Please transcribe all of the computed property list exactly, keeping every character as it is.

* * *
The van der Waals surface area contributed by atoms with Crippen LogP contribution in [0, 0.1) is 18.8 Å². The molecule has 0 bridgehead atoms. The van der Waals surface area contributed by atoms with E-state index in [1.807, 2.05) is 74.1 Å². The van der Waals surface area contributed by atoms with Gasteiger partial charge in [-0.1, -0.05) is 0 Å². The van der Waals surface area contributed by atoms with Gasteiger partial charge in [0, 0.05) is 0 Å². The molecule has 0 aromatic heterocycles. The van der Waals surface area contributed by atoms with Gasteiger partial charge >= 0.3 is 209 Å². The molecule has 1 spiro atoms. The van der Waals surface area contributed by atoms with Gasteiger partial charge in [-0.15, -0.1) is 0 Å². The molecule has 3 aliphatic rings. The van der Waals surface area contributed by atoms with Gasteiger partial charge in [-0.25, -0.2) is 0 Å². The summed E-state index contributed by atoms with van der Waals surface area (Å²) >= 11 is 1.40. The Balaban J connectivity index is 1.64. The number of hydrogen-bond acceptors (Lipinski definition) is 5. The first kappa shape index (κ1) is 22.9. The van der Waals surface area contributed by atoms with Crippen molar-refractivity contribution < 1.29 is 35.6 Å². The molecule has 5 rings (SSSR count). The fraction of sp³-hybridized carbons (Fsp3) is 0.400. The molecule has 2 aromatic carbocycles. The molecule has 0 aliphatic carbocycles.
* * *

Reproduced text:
The van der Waals surface area contributed by atoms with Crippen LogP contribution in [0, 0.1) is 18.8 Å². The molecule has 0 bridgehead atoms. The van der Waals surface area contributed by atoms with E-state index in [1.807, 2.05) is 74.1 Å². The van der Waals surface area contributed by atoms with Gasteiger partial charge in [-0.1, -0.05) is 0 Å². The van der Waals surface area contributed by atoms with Gasteiger partial charge in [0, 0.05) is 0 Å². The molecule has 0 aromatic heterocycles. The van der Waals surface area contributed by atoms with Gasteiger partial charge >= 0.3 is 209 Å². The molecule has 1 spiro atoms. The van der Waals surface area contributed by atoms with Gasteiger partial charge in [-0.15, -0.1) is 0 Å². The molecule has 3 aliphatic rings. The van der Waals surface area contributed by atoms with Gasteiger partial charge in [-0.25, -0.2) is 0 Å². The summed E-state index contributed by atoms with van der Waals surface area (Å²) >= 11 is 1.40. The Balaban J connectivity index is 1.64. The number of hydrogen-bond acceptors (Lipinski definition) is 5. The first kappa shape index (κ1) is 22.9. The van der Waals surface area contributed by atoms with Crippen molar-refractivity contribution < 1.29 is 35.6 Å². The molecule has 5 rings (SSSR count). The fraction of sp³-hybridized carbons (Fsp3) is 0.400. The molecule has 2 aromatic carbocycles. The molecule has 0 aliphatic carbocycles.